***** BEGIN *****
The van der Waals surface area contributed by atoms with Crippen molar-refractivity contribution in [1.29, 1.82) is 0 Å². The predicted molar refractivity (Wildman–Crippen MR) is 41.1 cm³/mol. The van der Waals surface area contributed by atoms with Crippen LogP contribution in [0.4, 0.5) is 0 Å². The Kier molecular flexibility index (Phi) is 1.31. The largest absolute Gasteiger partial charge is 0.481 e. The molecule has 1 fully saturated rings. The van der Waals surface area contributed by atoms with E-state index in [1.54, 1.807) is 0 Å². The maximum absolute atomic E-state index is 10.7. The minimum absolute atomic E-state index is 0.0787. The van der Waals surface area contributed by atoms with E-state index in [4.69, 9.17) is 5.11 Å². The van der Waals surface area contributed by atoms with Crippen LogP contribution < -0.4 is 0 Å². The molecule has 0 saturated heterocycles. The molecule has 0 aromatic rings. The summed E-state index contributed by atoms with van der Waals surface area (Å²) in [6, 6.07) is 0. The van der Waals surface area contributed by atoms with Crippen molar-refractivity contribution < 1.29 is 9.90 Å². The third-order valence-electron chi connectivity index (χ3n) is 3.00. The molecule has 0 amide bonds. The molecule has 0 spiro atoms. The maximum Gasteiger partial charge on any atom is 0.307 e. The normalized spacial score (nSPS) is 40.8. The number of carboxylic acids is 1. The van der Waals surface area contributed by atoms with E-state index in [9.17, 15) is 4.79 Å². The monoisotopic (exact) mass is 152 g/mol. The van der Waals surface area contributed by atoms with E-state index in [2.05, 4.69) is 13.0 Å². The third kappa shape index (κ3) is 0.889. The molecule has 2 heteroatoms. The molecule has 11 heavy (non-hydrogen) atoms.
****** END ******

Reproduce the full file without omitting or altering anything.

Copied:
The van der Waals surface area contributed by atoms with Crippen molar-refractivity contribution in [1.29, 1.82) is 0 Å². The predicted molar refractivity (Wildman–Crippen MR) is 41.1 cm³/mol. The van der Waals surface area contributed by atoms with Crippen LogP contribution in [0.4, 0.5) is 0 Å². The Kier molecular flexibility index (Phi) is 1.31. The largest absolute Gasteiger partial charge is 0.481 e. The molecule has 1 fully saturated rings. The van der Waals surface area contributed by atoms with E-state index in [1.54, 1.807) is 0 Å². The maximum absolute atomic E-state index is 10.7. The minimum absolute atomic E-state index is 0.0787. The van der Waals surface area contributed by atoms with E-state index in [4.69, 9.17) is 5.11 Å². The van der Waals surface area contributed by atoms with Crippen LogP contribution < -0.4 is 0 Å². The molecule has 0 saturated heterocycles. The molecule has 0 aromatic rings. The summed E-state index contributed by atoms with van der Waals surface area (Å²) in [6, 6.07) is 0. The van der Waals surface area contributed by atoms with Crippen molar-refractivity contribution < 1.29 is 9.90 Å². The third-order valence-electron chi connectivity index (χ3n) is 3.00. The molecule has 0 amide bonds. The molecule has 0 spiro atoms. The maximum Gasteiger partial charge on any atom is 0.307 e. The normalized spacial score (nSPS) is 40.8. The number of carboxylic acids is 1. The van der Waals surface area contributed by atoms with E-state index in [9.17, 15) is 4.79 Å². The monoisotopic (exact) mass is 152 g/mol. The van der Waals surface area contributed by atoms with E-state index in [2.05, 4.69) is 13.0 Å². The third kappa shape index (κ3) is 0.889. The molecule has 2 heteroatoms. The molecule has 11 heavy (non-hydrogen) atoms.